Of course, the current university model is, more or less, a race between the largest institutions to outearn and outspend each other. There is a reason why Alabama football coach Nick Saban is the highest-paid public employee in America. But state schools spend lavishly on amenities like athletic facilities in order to generate donor revenue, money that eventually goes back to subsidize the costs of education of students on campus. At least, that is the premise.

What happens if Harvard Extension becomes the norm, and the revenues generated from the tuition dollars of virtual students go back to support not those less-privileged virtual students, but the legacies, athletes, and admissions lottery-winning students privileged enough to receive an on-campus education? We would see, in effect, a massive wealth transfer from the less privileged to the privileged. Of course, virtual students will see some of their money indirectly reinvested into their own education: increased spending to secure accomplished professors, for example. But students living on campus, who would pay vastly more than their virtual peers, would in turn receive the vast majority of the benefits associated with Harvard’s increased spending.

If the vast majority of students no longer have access to an on-campus learning environment, what will we lose? Ever since the Wisconsin Idea envisaged the modern American university, a home not just for the scions of a state’s aristocracy, but a melting pot for students from every corner of society and the world, the university has been one of our nation’s great products. Ever since the G.I. Bill made college affordable for an entire generation, and ever since desegregation and coeducation very slowly began to reform the American university into a diverse institution, the college experience has been one of the great rites of passage for the middle class, and those Americans desperately trying to leverage their four college years into a path into the middle class.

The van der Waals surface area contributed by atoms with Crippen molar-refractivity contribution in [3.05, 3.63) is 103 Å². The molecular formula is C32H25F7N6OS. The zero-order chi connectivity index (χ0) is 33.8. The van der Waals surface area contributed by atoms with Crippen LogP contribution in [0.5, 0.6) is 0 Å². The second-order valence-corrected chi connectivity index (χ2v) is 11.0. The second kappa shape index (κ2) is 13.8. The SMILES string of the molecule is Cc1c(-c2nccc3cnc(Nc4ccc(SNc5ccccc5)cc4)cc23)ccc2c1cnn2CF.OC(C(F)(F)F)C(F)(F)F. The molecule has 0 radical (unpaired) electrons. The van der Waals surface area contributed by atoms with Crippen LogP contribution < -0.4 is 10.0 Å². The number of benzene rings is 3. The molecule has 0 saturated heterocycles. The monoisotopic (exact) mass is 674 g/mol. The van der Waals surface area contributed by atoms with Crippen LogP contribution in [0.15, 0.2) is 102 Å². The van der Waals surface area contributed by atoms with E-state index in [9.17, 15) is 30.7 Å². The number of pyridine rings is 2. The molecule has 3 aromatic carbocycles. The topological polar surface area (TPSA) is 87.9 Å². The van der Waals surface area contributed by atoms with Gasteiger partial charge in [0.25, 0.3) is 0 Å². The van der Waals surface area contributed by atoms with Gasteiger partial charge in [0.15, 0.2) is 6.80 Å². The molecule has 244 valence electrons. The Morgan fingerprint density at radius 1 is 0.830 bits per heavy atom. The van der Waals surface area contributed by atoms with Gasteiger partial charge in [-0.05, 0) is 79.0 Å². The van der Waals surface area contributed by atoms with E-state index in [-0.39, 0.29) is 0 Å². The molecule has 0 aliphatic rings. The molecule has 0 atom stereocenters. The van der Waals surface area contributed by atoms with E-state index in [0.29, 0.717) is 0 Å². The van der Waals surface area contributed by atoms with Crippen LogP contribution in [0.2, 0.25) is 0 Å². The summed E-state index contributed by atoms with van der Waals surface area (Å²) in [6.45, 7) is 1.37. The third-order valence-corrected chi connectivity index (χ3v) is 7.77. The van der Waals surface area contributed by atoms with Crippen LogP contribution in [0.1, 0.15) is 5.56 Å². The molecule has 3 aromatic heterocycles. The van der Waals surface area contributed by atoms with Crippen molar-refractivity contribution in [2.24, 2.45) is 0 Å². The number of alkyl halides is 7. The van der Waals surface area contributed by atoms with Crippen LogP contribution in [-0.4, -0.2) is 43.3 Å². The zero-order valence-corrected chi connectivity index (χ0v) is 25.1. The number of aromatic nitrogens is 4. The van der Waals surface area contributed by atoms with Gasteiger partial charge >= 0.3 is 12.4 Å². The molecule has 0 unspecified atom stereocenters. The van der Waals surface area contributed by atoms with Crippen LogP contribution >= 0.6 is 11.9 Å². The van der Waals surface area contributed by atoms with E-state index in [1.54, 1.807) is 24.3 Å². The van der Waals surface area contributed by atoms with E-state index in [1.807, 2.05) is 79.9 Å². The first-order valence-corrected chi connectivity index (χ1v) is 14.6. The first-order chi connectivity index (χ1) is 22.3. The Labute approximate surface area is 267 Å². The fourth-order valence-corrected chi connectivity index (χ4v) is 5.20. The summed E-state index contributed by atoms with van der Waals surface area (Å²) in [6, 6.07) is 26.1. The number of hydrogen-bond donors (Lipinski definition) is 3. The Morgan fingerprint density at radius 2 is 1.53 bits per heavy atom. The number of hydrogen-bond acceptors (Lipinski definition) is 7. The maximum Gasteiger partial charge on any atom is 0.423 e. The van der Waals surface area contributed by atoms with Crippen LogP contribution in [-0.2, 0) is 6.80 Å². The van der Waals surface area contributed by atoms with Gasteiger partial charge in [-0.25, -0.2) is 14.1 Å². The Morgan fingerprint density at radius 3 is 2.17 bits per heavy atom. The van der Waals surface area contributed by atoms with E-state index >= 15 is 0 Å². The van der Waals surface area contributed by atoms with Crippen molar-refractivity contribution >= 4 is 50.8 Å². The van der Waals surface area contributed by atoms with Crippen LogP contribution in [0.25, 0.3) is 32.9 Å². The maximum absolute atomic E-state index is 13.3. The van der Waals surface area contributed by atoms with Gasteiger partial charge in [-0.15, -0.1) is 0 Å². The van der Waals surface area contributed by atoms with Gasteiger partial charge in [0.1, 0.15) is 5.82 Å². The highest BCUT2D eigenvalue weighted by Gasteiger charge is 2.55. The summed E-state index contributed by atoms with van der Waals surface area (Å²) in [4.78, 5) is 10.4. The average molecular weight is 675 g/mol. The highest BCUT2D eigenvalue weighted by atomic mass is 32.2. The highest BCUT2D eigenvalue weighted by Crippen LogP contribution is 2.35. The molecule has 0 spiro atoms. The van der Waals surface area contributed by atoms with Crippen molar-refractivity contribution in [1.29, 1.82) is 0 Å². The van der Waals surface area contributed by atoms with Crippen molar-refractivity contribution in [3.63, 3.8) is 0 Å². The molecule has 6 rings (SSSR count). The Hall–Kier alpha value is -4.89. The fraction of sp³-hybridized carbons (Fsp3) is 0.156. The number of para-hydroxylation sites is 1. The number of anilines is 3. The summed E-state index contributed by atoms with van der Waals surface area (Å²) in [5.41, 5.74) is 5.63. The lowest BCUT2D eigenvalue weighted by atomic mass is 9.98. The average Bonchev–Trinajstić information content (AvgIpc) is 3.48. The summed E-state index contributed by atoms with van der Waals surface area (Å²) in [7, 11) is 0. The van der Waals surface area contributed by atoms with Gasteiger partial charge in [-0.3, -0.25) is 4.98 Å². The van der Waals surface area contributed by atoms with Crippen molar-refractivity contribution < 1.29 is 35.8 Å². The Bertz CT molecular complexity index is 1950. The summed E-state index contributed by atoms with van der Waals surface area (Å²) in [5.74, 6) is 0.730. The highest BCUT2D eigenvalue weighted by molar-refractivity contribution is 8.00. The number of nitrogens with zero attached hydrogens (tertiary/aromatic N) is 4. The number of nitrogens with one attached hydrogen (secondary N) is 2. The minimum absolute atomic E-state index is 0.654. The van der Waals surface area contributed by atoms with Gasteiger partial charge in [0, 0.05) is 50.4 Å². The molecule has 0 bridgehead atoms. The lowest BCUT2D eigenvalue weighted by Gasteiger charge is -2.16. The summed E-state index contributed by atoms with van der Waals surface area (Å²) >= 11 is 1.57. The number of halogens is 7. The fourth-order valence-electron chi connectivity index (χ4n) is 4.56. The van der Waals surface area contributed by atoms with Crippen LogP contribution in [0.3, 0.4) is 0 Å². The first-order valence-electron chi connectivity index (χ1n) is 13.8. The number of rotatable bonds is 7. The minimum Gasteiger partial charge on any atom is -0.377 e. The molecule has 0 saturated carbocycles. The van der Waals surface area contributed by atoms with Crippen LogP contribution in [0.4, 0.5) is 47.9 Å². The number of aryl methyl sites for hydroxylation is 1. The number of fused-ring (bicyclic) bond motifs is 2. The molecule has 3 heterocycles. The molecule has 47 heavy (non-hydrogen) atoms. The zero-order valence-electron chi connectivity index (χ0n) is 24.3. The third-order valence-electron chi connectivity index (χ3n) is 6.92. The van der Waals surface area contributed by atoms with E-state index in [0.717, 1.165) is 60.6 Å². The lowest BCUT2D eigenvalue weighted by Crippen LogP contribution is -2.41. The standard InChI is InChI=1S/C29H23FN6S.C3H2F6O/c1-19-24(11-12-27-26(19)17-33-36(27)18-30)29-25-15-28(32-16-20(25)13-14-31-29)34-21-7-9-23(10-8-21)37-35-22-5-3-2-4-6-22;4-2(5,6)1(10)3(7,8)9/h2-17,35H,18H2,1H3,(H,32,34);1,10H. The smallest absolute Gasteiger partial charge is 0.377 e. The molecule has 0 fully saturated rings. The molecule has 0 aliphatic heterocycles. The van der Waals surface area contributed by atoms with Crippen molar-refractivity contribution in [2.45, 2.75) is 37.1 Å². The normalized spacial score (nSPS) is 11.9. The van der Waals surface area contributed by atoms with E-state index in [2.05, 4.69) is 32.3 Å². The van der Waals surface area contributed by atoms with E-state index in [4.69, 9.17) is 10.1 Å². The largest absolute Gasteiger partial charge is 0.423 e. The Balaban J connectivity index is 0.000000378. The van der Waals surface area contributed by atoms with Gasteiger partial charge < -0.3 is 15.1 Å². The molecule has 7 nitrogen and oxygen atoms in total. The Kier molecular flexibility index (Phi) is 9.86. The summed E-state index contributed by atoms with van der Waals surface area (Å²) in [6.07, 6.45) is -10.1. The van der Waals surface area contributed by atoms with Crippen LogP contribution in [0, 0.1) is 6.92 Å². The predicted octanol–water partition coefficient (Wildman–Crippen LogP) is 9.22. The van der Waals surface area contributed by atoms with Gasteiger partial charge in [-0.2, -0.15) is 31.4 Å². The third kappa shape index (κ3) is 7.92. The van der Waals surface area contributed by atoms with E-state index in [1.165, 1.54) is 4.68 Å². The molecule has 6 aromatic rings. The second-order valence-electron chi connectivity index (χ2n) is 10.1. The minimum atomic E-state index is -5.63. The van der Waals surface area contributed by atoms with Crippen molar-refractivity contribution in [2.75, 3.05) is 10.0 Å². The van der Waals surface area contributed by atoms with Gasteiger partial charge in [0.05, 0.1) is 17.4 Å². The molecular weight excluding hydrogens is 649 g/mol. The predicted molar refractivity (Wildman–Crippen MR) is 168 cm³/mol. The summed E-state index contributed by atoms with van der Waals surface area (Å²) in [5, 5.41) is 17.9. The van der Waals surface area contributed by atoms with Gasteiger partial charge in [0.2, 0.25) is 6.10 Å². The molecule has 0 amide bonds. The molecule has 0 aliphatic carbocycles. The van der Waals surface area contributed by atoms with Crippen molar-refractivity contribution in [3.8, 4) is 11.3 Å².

The defense of the liberal arts education is a belabored talking point. Every student has heard the argument for diversification of the mind and exposure to peers from different socioeconomic and/or cultural backgrounds.

But I submit that, most importantly, colleges give young people on the cusp of adulthood the chance to fail, and fail spectacularly, while largely insulating them from the repercussions of such failure. Young undergraduates can wildly flail about in their first-term essays, make devastatingly hilarious mistakes in their social and romantic lives, and develop a fluency in the various social languages expected of the young and upwardly mobile. From figuring out how to navigate the complexities of a job interview to learning how to resolve an argument with a roommate without drawing an Iron Curtain across the room, the American university was built to prepare a robust middle class for the future. Today, the university provides a common experience that many Americans share, a common reference point that cultivates a national civic identity.

As we move on from COVID, the privileged among us will continue to fill out the dorms and meticulously-maintained lawns of well-endowed research universities and publicly-backed state schools. But the average American will no longer share in the collegiate experience. The problems of rising cost and sinking reward for a traditional campus education are very real. The popularization of a certificate-and-community college model of education will provide an affordable alternative to many Americans. But if the Google and Harvard-backed model of virtual education succeeds in supplanting the modern university, we will lose yet another institution that strove toward, if it never achieved, American egalitarianism. The stratification of higher education will mark yet another step in the rapid march to the socioeconomic stratification of American society. And the American university, once a nearly universal step on a broad middle class’ climb toward the American dream, will contribute even more to the expanding chasm between the narrow American aristocracy and everyone else.